Prospects for the 2016 BRICS Goa Summit
Alissa Wang, Researcher, BRICS Research Group
August 30, 2016
See also Comment @ G7G20.com
On the morning of 4 September 2016, BRICS leaders will hold an informal meeting ahead of the G20 summit in Hangzhou, China. The BRICS Summit follows one month later on 15-16 October in Goa, India. On 13 August 2016, China's Foreign Minister Wang Yi was in New Delhi with his Indian counterpart to conduct strategic communications on carrying forward mutually beneficial cooperation. At this meeting, the two sides agreed to " strengthen mutual support over the successful organization of the upcoming G20 and BRICS Summits."
One of the most pressing issues ahead of the upcoming BRICS and G20 summits is the South China Sea. This was also the main focus of the discussions in New Delhi. China made it clear that the South China Sea issue was of vital national concern, that it will not accept the recent ruling in the Hague and that India should "fully comprehend Beijing's concerns." News agencies reported that India should " continue to play a constructive role in maintaining peace and stability in the Asia Pacific " and that India should " avoid unnecessary entanglement with China over the South China Sea debate … if the country wishes to create a good atmosphere for economic cooperation." It is likely that China will press forcefully for a favourable statement on the South China Sea from the other BRICS members.
In the long run, the most important milestone that could be achieved at the 2016 summits is the strengthening of the BRICS-G20 relationship in global governance. This relationship will likely focus on innovation, inclusiveness and institution building. Innovation and inclusiveness are the overlapping themes of both the 2016 BRICS and G20 summits. The Goa Summit features a five-pronged approach composed of institution building, implementation, integration, innovation and continuity with consolidation (I4C), and the Hangzhou Summit features the 4 "I's" of innovative, invigorated, interconnected and inclusive. The BRICS New Development Bank (NDB), launched in July 2015 in Shanghai, will likely be the institution of focus at Goa. The NDB's three key features of south-south cooperation, equity in power-sharing and sustainable development will be strongly supported by both Hangzhou and Goa's overlapping principles of innovation and inclusiveness. This was already seen in April 2016, when NDB board of directors met on the sidelines of World Bank and International Monetary Fund meetings to approve its first set of loans to support innovative renewable energy projects across BRICS countries including solar energy, wind power and hydro projects. The BRICS summit is also likely to capitalize on the $750 million fund NDB collected from BRICS members in early 2016 to strengthen this institution. Thus, it is likely that the overlapping agendas and common effort toward strengthening the NDB will lead to greater G20-BRICS cooperation in global governance with an emphasis on the role of developing countries and innovative and sustainable development.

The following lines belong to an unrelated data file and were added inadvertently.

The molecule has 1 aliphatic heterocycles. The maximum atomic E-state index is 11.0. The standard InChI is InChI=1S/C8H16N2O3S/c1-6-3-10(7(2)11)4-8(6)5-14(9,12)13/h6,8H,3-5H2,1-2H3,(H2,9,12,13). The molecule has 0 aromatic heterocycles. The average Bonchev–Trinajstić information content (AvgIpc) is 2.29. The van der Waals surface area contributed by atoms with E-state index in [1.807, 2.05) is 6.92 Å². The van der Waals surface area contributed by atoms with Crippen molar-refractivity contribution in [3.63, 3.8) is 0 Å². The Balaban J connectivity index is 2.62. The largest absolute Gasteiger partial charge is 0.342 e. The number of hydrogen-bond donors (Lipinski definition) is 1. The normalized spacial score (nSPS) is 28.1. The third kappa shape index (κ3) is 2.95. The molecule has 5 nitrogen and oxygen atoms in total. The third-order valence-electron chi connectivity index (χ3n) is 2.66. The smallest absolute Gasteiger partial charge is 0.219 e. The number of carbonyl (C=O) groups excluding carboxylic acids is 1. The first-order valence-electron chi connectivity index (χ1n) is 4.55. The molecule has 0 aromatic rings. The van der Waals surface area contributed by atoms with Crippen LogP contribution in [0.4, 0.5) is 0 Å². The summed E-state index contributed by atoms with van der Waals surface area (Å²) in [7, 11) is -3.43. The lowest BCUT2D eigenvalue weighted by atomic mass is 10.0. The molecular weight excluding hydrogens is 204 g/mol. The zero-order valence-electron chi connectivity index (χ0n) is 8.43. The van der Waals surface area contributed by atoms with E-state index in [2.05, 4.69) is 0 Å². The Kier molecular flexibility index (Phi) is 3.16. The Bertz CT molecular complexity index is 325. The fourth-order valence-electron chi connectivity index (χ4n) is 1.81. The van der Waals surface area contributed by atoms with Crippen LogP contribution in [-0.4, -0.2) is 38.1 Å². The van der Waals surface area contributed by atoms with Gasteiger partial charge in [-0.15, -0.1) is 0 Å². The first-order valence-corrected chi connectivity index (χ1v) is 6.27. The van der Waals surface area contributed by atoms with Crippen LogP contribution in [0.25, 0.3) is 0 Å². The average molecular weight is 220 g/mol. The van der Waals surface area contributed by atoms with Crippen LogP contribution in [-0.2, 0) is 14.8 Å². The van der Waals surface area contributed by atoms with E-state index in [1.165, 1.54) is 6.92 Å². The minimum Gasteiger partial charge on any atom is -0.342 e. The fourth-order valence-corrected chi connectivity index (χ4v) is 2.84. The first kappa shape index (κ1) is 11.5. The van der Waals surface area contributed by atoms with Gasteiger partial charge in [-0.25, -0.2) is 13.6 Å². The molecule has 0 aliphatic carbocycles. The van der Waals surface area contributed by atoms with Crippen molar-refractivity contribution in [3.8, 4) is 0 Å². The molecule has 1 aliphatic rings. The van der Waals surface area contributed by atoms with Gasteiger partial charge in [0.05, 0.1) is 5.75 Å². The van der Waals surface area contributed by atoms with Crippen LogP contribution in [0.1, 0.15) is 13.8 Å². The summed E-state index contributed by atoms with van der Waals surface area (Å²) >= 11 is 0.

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Alissa Wang is the chair of summit studies for the BRICS Research Group, and a research assistant at the G7 and G8 Research Group, the G20 Research Group, and the Global Health Diplomacy Program, based at the Munk School of Global Affairs in Trinity College at the University of Toronto. She is pursuing an undergraduate degree with a specialist in international relations, a major in global health and a minor in political science. She is an editor for the reports produced by the G20 Research Group summit studies team, an analyst for the G7 Research Group summit studies team, and works on compliance research. Alissa is interested in Chinese history and politics as well as China's role in global governance. She was a member of the field team at the G7 Elmau Summit in Germany in 2015 and the G7 Ise Shima Summit in Japan in 2016.
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